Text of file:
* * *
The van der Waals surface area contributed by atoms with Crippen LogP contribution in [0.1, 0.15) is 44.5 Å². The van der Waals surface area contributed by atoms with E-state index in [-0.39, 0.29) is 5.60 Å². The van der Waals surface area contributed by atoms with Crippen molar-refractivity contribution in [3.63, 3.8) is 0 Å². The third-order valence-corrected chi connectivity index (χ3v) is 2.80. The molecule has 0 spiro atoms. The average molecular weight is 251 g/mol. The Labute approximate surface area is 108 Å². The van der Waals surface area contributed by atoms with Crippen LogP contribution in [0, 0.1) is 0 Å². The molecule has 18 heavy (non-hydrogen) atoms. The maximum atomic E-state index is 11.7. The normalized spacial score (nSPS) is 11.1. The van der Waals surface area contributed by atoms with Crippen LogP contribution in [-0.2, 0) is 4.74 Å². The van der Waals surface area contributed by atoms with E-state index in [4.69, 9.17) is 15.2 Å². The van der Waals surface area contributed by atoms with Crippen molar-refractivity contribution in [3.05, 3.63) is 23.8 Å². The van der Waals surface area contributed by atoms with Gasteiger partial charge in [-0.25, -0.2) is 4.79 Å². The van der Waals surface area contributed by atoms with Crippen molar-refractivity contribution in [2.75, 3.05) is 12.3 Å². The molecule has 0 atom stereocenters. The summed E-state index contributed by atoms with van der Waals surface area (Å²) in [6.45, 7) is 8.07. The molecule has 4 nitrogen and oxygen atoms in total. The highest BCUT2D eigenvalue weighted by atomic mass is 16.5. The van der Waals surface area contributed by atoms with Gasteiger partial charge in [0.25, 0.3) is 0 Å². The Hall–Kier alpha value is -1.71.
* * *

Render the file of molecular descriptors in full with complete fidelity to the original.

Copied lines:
The van der Waals surface area contributed by atoms with Crippen LogP contribution in [0.1, 0.15) is 44.5 Å². The van der Waals surface area contributed by atoms with E-state index in [-0.39, 0.29) is 5.60 Å². The van der Waals surface area contributed by atoms with Crippen molar-refractivity contribution in [3.63, 3.8) is 0 Å². The third-order valence-corrected chi connectivity index (χ3v) is 2.80. The molecule has 0 spiro atoms. The average molecular weight is 251 g/mol. The Labute approximate surface area is 108 Å². The van der Waals surface area contributed by atoms with Crippen LogP contribution in [0, 0.1) is 0 Å². The molecule has 18 heavy (non-hydrogen) atoms. The maximum atomic E-state index is 11.7. The normalized spacial score (nSPS) is 11.1. The van der Waals surface area contributed by atoms with Crippen LogP contribution in [-0.2, 0) is 4.74 Å². The van der Waals surface area contributed by atoms with E-state index in [4.69, 9.17) is 15.2 Å². The van der Waals surface area contributed by atoms with Crippen molar-refractivity contribution in [3.05, 3.63) is 23.8 Å². The van der Waals surface area contributed by atoms with Gasteiger partial charge in [-0.25, -0.2) is 4.79 Å². The van der Waals surface area contributed by atoms with Crippen molar-refractivity contribution in [2.75, 3.05) is 12.3 Å². The molecule has 0 atom stereocenters. The summed E-state index contributed by atoms with van der Waals surface area (Å²) in [6.45, 7) is 8.07. The molecule has 4 nitrogen and oxygen atoms in total. The highest BCUT2D eigenvalue weighted by atomic mass is 16.5. The van der Waals surface area contributed by atoms with Gasteiger partial charge in [0.25, 0.3) is 0 Å². The Hall–Kier alpha value is -1.71.